Honest Work

Fair wages should extend to personal caregivers


In September, Americans celebrate the workers who make our country strong. We are proud of the traditions that brought us the eight-hour work day, paid vacation and sick days, and minimum wage and overtime protections.

Unfortunately, 129 years after the first Labor Day celebrations, more and more American workers find themselves without some of these basic labor protections. Amazingly, the fastest-growing occupations in the country—personal care and home health aides—are explicitly excluded from the Fair Labor Standards Act minimum wage and overtime protections. As a result, the 1.7 million workers who provide care and assistance to our frail and disabled family members are among the most poorly paid workers in our nation.

In 1974, the Fair Labor Standards Act was updated to include most domestic workers, such as cooks, maids and yard workers. However, companions for the elderly were exempted. At the time, long-term services for elders and people with disabilities were primarily provided in skilled nursing facilities. Home-care workers were considered the equivalent to babysitters, providing company to elders who were lonely or needed “someone in the house.”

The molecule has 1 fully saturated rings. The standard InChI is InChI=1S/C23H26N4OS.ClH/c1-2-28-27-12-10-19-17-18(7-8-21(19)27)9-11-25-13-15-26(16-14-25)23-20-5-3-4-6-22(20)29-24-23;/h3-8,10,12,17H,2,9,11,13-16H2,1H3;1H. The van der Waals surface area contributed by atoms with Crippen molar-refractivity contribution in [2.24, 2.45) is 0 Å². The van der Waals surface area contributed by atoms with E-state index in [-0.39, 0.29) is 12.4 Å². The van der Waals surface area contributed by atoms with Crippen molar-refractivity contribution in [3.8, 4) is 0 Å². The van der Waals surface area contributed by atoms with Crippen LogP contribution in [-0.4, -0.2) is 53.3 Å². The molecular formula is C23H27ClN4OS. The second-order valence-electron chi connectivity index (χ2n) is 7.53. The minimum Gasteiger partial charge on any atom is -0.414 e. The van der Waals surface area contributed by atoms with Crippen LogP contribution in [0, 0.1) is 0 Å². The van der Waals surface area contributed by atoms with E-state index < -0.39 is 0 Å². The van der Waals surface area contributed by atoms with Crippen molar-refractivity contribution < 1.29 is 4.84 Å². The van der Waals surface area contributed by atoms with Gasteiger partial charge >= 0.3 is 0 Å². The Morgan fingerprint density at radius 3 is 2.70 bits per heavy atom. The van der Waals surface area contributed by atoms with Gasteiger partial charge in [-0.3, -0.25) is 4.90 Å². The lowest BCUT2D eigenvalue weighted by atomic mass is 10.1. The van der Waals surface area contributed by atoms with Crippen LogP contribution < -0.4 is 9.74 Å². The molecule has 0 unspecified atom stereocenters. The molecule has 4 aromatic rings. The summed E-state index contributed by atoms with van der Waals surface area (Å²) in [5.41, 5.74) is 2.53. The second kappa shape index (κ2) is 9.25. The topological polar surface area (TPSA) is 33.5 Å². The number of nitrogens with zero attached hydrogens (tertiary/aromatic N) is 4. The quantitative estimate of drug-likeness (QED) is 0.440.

Today, home-care aides provide the same skilled services to their clients as certified nursing assistants provide to nursing-home residents. These services include not only personal care such as bathing, dressing and toileting, but assistance with mobility, oral and injected medications, nutrition and monitoring of vital signs such as blood pressure. Clearly, these are not “companionship” services.

The biggest challenge facing the industry is attracting and retaining workers. Providing basic labor protections and fair wages would show that, as a society, we value the essential services that home-care workers provide. We cannot ask the caregivers—usually poor, often immigrant women—to sacrifice their meager wages to make care affordable. We must recognize that our nation’s labor laws apply to all workers.

Steven C. Edelstein is the national policy director at PHI, a nonprofit dedicated to improving the quality of jobs for direct-care workers and the quality of care for elders and people with disabilities.